Nimble DVR storage on mounted S3 resulting in frozen playback

Jon 2023-03-10 00:21:03 UTC in Nimble Streamer

We've got Nimble DVR running on an EC2 instance, and set up to store the DVR files on a mounted S3 drive. This seems to work OK for a single stream, but we have now added three more streams (the plan is to have approximately 100 DVR streams) and the playback is choppy and freezes very often and isn't usable. Our developer says this is caused by the S3 I/O speed, and that we can't use S3. Just wanted to run it past this forum. Because of the large number of DVR streams we are hoping to record, using SSD EBS volumes is too expensive for us.

Has anybody successfully integrated S3 with Nimble DVR playback? Or does anybody have any tips or solution that might help us out?


Sergei 2023-03-10 01:31:23 UTC 

Hello, Jon.

Your Devs are absolutely right, there are no guarantees it will work reliably, and scaling would be probably difficult. We are not aware of any success stories about such a usage.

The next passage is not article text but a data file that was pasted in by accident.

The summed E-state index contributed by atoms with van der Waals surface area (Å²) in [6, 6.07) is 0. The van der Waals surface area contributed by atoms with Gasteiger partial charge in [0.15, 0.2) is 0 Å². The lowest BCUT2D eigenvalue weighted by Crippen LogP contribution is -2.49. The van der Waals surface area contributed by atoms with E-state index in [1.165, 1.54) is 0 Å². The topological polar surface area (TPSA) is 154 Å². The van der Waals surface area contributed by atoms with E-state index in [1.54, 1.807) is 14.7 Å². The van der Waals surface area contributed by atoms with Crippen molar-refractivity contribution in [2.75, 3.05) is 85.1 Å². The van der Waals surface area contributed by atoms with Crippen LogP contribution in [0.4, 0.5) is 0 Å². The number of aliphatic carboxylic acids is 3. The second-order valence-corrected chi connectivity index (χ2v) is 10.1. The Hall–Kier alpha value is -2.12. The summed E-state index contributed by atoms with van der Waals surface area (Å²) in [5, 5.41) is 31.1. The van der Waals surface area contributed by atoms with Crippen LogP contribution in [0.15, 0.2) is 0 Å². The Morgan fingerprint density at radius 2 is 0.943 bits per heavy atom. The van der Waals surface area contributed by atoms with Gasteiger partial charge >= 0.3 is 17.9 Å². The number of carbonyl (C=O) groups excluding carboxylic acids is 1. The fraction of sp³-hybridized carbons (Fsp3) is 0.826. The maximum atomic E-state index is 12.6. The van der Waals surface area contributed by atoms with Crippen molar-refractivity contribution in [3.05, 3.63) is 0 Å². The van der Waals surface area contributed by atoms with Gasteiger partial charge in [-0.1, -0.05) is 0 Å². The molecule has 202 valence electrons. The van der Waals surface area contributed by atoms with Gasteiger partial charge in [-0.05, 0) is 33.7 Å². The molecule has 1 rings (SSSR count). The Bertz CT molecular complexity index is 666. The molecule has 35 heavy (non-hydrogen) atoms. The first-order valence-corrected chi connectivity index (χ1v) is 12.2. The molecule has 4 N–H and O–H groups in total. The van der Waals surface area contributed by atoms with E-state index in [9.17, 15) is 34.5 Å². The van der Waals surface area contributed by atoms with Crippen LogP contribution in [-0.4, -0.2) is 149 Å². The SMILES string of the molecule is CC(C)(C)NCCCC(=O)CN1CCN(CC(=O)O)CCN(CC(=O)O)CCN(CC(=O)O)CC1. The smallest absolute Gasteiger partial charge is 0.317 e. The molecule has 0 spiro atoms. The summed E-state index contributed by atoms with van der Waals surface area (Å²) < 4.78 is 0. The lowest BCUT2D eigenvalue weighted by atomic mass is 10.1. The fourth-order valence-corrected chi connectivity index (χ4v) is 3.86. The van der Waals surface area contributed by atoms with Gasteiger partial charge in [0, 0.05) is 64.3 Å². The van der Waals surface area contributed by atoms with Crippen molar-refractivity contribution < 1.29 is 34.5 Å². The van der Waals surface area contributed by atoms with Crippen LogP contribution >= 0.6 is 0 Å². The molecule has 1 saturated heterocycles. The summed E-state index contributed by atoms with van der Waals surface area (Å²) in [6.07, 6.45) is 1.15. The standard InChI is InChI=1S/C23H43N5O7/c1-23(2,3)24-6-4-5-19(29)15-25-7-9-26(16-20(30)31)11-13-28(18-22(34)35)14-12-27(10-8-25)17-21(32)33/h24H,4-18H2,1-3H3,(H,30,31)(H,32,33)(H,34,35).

Multiple DVR streams are heavy writers (and readers), so it's best to have locally connected storage system to a server for storing its data.
I recommend contacting Amazon's support to clarify, what exactly in and out bandwidth allowed for a S3 storage, and divide it by an average bitrate of a DVR stream you use. It will give you insight on the maximum number of streams you may put and get from S3.
Anyway, I doubt it will be reliable, as some network issues may ruin your DVR recordings.

Jon 2023-03-22 04:52:14 UTC 

Just a further note to this, in case anybody is interested. We have used a different technique and set up AWS Storage Gateway to mount the S3 bucket as a drive on our Nimble EC2 instance. We are now testing with around 100 DVR streams and the DVR playback is running smoothly. Next step is to do more testing under production loads as we begin to integrate some replays into our front-ends, I'll report back when we have some results.

Sergei 2023-03-22 09:46:48 UTC 

Hello, Jon.

Thank you for sharing your success.
We actually never tried AWS Storage Gateway.
It sounds it will work fine if sufficient bandwidth provided, but does AWS guarantee constant availability of such a storage?
I suggest checking some corner cases, like Nimble failure (just kill -9 it from a console) after recording lets say a dozen of streams which were recorded for at least a day. How fast after start does Nimble allow viewing recorded streams in such a case?

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